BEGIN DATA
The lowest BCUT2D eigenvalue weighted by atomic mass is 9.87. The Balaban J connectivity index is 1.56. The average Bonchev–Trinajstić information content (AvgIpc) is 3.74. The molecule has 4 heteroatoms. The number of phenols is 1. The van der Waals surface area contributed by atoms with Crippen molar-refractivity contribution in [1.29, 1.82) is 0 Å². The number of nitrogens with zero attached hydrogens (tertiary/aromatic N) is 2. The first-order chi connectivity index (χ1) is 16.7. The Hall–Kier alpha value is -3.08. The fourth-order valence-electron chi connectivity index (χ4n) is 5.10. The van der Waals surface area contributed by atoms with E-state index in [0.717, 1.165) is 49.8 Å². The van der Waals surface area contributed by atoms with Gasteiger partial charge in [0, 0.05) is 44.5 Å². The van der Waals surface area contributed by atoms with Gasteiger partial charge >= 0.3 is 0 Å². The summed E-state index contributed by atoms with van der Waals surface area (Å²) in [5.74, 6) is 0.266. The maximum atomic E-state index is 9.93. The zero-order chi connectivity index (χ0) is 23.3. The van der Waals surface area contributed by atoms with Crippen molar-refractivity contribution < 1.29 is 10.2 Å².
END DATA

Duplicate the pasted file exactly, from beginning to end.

The lowest BCUT2D eigenvalue weighted by atomic mass is 9.87. The Balaban J connectivity index is 1.56. The average Bonchev–Trinajstić information content (AvgIpc) is 3.74. The molecule has 4 heteroatoms. The number of phenols is 1. The van der Waals surface area contributed by atoms with Crippen molar-refractivity contribution in [1.29, 1.82) is 0 Å². The number of nitrogens with zero attached hydrogens (tertiary/aromatic N) is 2. The first-order chi connectivity index (χ1) is 16.7. The Hall–Kier alpha value is -3.08. The fourth-order valence-electron chi connectivity index (χ4n) is 5.10. The van der Waals surface area contributed by atoms with E-state index in [0.717, 1.165) is 49.8 Å². The van der Waals surface area contributed by atoms with Gasteiger partial charge in [0, 0.05) is 44.5 Å². The van der Waals surface area contributed by atoms with Gasteiger partial charge >= 0.3 is 0 Å². The summed E-state index contributed by atoms with van der Waals surface area (Å²) in [5.74, 6) is 0.266. The maximum atomic E-state index is 9.93. The zero-order chi connectivity index (χ0) is 23.3. The van der Waals surface area contributed by atoms with Crippen molar-refractivity contribution < 1.29 is 10.2 Å².